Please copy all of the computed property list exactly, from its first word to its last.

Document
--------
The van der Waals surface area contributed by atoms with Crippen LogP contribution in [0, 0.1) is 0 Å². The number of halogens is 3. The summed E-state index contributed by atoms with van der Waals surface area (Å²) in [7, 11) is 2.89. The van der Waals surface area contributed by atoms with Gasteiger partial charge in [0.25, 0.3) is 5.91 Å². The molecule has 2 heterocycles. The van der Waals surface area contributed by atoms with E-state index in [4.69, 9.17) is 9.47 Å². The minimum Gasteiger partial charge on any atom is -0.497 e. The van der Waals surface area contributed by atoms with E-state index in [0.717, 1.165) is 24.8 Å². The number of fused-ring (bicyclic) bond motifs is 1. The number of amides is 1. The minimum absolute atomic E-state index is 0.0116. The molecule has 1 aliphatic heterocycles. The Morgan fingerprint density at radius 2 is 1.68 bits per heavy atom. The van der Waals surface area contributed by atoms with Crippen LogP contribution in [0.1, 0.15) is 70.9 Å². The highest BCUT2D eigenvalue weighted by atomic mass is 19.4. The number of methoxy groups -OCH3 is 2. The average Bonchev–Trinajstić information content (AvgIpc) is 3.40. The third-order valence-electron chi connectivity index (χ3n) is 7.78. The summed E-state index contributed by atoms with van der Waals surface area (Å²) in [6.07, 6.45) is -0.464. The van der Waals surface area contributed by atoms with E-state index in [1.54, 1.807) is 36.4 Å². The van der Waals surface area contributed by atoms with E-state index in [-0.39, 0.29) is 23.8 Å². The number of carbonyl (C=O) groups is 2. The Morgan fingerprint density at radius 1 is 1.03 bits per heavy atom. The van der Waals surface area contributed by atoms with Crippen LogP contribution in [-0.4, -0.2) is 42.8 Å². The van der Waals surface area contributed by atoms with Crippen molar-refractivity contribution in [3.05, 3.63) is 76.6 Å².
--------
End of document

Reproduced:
The van der Waals surface area contributed by atoms with Crippen LogP contribution in [0, 0.1) is 0 Å². The number of halogens is 3. The summed E-state index contributed by atoms with van der Waals surface area (Å²) in [7, 11) is 2.89. The van der Waals surface area contributed by atoms with Gasteiger partial charge in [0.25, 0.3) is 5.91 Å². The molecule has 2 heterocycles. The van der Waals surface area contributed by atoms with E-state index in [4.69, 9.17) is 9.47 Å². The minimum Gasteiger partial charge on any atom is -0.497 e. The van der Waals surface area contributed by atoms with E-state index in [0.717, 1.165) is 24.8 Å². The number of fused-ring (bicyclic) bond motifs is 1. The number of amides is 1. The minimum absolute atomic E-state index is 0.0116. The molecule has 1 aliphatic heterocycles. The Morgan fingerprint density at radius 2 is 1.68 bits per heavy atom. The van der Waals surface area contributed by atoms with Crippen LogP contribution in [0.1, 0.15) is 70.9 Å². The highest BCUT2D eigenvalue weighted by atomic mass is 19.4. The number of methoxy groups -OCH3 is 2. The average Bonchev–Trinajstić information content (AvgIpc) is 3.40. The third-order valence-electron chi connectivity index (χ3n) is 7.78. The summed E-state index contributed by atoms with van der Waals surface area (Å²) in [6.07, 6.45) is -0.464. The van der Waals surface area contributed by atoms with E-state index in [1.54, 1.807) is 36.4 Å². The van der Waals surface area contributed by atoms with E-state index in [-0.39, 0.29) is 23.8 Å². The number of carbonyl (C=O) groups is 2. The Morgan fingerprint density at radius 1 is 1.03 bits per heavy atom. The van der Waals surface area contributed by atoms with Crippen LogP contribution in [-0.4, -0.2) is 42.8 Å². The van der Waals surface area contributed by atoms with Crippen molar-refractivity contribution in [3.05, 3.63) is 76.6 Å².